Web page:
Now We All Can Take That Road Not Taken: The Copyright Freeze Has Melted!
January 1st marked the start of a truly happy new year for those who make their livings in the creative arts and for those who seek their pleasures there. That’s because January 1st marked the end of a 20-year lockdown on hundreds of important works of art that have now entered the public domain and are free to all.
First, a little background:
Copyright protects original expressions that are reduced to a tangible medium (such as a book, a photo, a movie, a song). Those tangible expressions are known as “works,” and under the copyright law the owner of such a “work” has the exclusive right to make (or license others to make) copies of the work, derivative works (such as a movie based on the copyrighted novel), public performances of that work (such as a play), and public displays of that work.
While these rights are exclusive to the copyright owner, that ownership has never been perpetual. Instead, as the drafters of the U.S. Constitution made clear, the grant of these temporary monopolies are part of a tradeoff for the betterment of all of us. As stated in Article I, Section 8, Clause 8 of the Constitution (emphasis added), “The Congress shall have the power . . . to promote the progress of science and useful arts by securing for limited times to authors . . . the exclusive rights to their respective writings.”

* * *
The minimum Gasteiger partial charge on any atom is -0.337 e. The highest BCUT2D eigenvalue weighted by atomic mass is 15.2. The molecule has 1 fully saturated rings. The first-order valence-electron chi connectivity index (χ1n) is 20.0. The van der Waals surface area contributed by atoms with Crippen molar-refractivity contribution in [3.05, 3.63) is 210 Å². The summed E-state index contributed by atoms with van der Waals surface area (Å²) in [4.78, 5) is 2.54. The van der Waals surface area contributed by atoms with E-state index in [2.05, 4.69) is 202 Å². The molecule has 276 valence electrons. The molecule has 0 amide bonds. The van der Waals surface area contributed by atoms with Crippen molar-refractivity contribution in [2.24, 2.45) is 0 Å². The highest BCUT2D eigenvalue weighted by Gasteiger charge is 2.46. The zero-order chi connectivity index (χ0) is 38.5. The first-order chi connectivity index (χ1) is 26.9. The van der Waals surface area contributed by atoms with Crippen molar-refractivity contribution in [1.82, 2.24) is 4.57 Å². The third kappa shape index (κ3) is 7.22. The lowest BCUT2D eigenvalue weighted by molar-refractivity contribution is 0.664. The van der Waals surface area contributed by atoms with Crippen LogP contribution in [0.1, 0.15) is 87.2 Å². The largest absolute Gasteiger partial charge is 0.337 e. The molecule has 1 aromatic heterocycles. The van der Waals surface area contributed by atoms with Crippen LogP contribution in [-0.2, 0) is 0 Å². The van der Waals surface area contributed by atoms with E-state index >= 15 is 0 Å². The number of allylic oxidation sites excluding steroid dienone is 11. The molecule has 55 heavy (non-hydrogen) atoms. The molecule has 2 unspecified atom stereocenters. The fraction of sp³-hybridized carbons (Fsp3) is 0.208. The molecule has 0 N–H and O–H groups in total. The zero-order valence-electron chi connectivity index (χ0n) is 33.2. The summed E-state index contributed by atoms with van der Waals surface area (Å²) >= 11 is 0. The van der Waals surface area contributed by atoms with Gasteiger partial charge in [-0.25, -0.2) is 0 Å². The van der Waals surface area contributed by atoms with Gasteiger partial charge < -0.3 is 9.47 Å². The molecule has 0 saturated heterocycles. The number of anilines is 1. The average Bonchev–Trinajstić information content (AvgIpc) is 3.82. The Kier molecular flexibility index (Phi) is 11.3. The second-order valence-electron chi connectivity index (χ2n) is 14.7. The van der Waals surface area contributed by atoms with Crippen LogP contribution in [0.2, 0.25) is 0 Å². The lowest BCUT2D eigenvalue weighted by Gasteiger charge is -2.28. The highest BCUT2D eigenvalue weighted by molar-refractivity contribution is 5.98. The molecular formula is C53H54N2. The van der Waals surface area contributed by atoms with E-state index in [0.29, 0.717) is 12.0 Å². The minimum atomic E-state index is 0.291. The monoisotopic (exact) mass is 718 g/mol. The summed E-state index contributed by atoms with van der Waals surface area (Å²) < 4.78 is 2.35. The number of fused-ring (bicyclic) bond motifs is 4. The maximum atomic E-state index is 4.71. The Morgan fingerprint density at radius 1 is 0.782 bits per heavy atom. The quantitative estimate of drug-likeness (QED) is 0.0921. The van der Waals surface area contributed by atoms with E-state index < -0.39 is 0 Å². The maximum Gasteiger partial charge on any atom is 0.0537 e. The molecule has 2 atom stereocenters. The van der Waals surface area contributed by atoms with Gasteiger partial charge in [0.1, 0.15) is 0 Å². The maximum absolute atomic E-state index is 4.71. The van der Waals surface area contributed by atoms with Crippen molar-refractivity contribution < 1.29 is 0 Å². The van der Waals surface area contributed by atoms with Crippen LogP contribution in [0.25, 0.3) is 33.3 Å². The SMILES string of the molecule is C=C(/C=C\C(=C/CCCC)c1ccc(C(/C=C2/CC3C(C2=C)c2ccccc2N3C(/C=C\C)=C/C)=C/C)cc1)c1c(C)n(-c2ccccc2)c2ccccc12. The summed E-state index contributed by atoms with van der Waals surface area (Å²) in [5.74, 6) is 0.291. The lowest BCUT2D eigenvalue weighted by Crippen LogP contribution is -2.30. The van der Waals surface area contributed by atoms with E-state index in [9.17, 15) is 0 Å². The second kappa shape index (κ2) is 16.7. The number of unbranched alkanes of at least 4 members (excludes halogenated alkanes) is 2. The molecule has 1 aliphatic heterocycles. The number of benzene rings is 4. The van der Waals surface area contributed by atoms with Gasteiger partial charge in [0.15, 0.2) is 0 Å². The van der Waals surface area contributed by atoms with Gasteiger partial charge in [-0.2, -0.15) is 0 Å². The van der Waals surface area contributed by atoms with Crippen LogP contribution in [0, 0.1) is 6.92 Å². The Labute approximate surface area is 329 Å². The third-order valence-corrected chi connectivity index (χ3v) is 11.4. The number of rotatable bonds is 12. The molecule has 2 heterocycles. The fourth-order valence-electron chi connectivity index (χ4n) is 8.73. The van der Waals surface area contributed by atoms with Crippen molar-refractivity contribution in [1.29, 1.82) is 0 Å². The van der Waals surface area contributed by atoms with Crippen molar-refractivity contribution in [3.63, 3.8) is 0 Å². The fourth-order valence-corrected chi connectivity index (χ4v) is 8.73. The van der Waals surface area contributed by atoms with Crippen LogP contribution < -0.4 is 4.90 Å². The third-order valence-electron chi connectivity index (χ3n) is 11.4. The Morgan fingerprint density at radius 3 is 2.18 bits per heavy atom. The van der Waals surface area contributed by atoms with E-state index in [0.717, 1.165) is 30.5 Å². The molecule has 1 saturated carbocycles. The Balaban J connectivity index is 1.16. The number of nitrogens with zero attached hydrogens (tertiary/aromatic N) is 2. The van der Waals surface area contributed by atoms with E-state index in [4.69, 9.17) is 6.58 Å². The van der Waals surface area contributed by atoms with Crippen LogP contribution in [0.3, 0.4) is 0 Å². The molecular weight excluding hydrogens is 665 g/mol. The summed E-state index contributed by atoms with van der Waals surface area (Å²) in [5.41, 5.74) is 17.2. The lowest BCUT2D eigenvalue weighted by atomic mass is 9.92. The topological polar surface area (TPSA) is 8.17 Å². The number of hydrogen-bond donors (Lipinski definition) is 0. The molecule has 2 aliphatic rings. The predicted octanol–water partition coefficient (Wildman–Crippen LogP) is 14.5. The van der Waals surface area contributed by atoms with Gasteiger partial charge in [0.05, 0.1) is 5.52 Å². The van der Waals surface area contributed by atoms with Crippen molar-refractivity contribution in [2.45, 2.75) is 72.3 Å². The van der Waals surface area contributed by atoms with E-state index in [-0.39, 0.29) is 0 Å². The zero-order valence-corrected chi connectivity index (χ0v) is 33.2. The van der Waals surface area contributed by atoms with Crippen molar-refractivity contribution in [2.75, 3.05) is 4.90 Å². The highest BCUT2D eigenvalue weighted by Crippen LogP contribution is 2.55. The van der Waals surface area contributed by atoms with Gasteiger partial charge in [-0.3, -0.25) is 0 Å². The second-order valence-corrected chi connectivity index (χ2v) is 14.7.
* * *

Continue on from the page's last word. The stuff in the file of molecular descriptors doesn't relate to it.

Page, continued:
The key words are “limited times.” The Founders viewed copyright primarily as a vehicle for achieving social benefit based on the belief that encouragement of individual effort by personal gain is the best way to advance the public welfare. That encouragement would be in the form of a grant of a monopoly in the rights in their creations for a limited time. And once that limited time expired, the copyright would vanish and the work would fall into the public domain, free for anyone to access or exploit.
We can all see the benefits this strategy has conferred on our culture. Stroll down the aisles of your local bookstore and check the prices of two of the Great American Novels—The Adventures of Huckleberry Finn and Moby Dick, both available in several print editions and for free online on several websites—versus the higher price for the latest Stephen King or John Grisham novel (both still under copyright).
Think of all the movies based on Shakespeare plays and Jane Austen novels—including all those creative derivative works, such as the movies Ten Things I Hate About You (based on The Taming of the Shrew) and Clueless (based on Austen’s Emma) and the novel Pride and Prejudice and Zombies. Because the original works are in the public domain, anyone is free to copy them verbatim or make a derivative work (such as adding some creepy reanimated human corpses to the quaint world of Elizabeth Bennet and Mr. Darcy).